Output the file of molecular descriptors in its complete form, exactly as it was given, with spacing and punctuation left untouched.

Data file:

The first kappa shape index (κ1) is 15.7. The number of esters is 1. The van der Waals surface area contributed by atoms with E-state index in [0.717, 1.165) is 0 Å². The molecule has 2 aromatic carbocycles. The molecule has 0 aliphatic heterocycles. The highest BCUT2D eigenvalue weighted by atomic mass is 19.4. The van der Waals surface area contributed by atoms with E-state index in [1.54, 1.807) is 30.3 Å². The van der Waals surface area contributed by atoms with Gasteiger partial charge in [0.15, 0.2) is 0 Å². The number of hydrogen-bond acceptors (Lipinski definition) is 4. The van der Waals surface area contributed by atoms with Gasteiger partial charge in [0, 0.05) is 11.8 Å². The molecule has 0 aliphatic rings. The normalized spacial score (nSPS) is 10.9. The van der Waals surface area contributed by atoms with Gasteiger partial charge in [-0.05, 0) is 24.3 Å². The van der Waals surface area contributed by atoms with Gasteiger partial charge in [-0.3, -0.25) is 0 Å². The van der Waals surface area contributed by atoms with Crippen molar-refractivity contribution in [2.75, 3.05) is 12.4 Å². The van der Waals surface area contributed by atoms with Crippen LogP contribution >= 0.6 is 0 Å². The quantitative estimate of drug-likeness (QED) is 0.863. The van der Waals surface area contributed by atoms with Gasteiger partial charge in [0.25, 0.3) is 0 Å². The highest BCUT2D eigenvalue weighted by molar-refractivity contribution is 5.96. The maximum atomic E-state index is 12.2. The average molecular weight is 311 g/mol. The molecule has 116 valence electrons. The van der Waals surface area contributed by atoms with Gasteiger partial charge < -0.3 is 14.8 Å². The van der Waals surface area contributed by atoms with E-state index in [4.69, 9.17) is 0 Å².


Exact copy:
The first kappa shape index (κ1) is 15.7. The number of esters is 1. The van der Waals surface area contributed by atoms with E-state index in [0.717, 1.165) is 0 Å². The molecule has 2 aromatic carbocycles. The molecule has 0 aliphatic heterocycles. The highest BCUT2D eigenvalue weighted by atomic mass is 19.4. The van der Waals surface area contributed by atoms with E-state index in [1.54, 1.807) is 30.3 Å². The van der Waals surface area contributed by atoms with Gasteiger partial charge in [0.15, 0.2) is 0 Å². The number of hydrogen-bond acceptors (Lipinski definition) is 4. The van der Waals surface area contributed by atoms with Gasteiger partial charge in [0, 0.05) is 11.8 Å². The molecule has 0 aliphatic rings. The normalized spacial score (nSPS) is 10.9. The van der Waals surface area contributed by atoms with Gasteiger partial charge in [-0.05, 0) is 24.3 Å². The van der Waals surface area contributed by atoms with Gasteiger partial charge in [-0.3, -0.25) is 0 Å². The van der Waals surface area contributed by atoms with Crippen molar-refractivity contribution in [2.75, 3.05) is 12.4 Å². The van der Waals surface area contributed by atoms with Crippen LogP contribution >= 0.6 is 0 Å². The quantitative estimate of drug-likeness (QED) is 0.863. The van der Waals surface area contributed by atoms with Gasteiger partial charge in [0.25, 0.3) is 0 Å². The highest BCUT2D eigenvalue weighted by molar-refractivity contribution is 5.96. The maximum atomic E-state index is 12.2. The average molecular weight is 311 g/mol. The molecule has 116 valence electrons. The van der Waals surface area contributed by atoms with Gasteiger partial charge < -0.3 is 14.8 Å². The van der Waals surface area contributed by atoms with E-state index in [4.69, 9.17) is 0 Å².